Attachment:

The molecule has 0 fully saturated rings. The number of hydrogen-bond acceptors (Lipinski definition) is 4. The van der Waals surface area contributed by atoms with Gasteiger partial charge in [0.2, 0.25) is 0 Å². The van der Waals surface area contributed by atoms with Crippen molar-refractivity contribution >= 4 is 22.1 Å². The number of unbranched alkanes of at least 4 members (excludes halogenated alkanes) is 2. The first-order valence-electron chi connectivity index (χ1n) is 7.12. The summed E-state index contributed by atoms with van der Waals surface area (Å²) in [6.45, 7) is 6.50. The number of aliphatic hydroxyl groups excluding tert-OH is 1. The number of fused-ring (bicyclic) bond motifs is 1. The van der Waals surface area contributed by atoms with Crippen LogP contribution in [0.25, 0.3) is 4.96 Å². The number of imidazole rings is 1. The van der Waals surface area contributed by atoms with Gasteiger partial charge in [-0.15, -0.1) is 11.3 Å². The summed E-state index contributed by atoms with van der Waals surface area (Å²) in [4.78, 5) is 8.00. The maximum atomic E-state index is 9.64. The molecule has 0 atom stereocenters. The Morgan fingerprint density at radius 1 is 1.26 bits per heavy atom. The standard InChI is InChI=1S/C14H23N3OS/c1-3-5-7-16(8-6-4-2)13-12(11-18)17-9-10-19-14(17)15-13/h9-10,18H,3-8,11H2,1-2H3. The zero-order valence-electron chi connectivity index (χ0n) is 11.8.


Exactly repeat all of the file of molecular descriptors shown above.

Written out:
The molecule has 0 fully saturated rings. The number of hydrogen-bond acceptors (Lipinski definition) is 4. The van der Waals surface area contributed by atoms with Gasteiger partial charge in [0.2, 0.25) is 0 Å². The van der Waals surface area contributed by atoms with Crippen molar-refractivity contribution >= 4 is 22.1 Å². The number of unbranched alkanes of at least 4 members (excludes halogenated alkanes) is 2. The first-order valence-electron chi connectivity index (χ1n) is 7.12. The summed E-state index contributed by atoms with van der Waals surface area (Å²) in [6.45, 7) is 6.50. The number of aliphatic hydroxyl groups excluding tert-OH is 1. The number of fused-ring (bicyclic) bond motifs is 1. The van der Waals surface area contributed by atoms with Crippen LogP contribution in [0.25, 0.3) is 4.96 Å². The number of imidazole rings is 1. The van der Waals surface area contributed by atoms with Gasteiger partial charge in [-0.15, -0.1) is 11.3 Å². The summed E-state index contributed by atoms with van der Waals surface area (Å²) in [4.78, 5) is 8.00. The maximum atomic E-state index is 9.64. The molecule has 0 atom stereocenters. The Morgan fingerprint density at radius 1 is 1.26 bits per heavy atom. The standard InChI is InChI=1S/C14H23N3OS/c1-3-5-7-16(8-6-4-2)13-12(11-18)17-9-10-19-14(17)15-13/h9-10,18H,3-8,11H2,1-2H3. The zero-order valence-electron chi connectivity index (χ0n) is 11.8.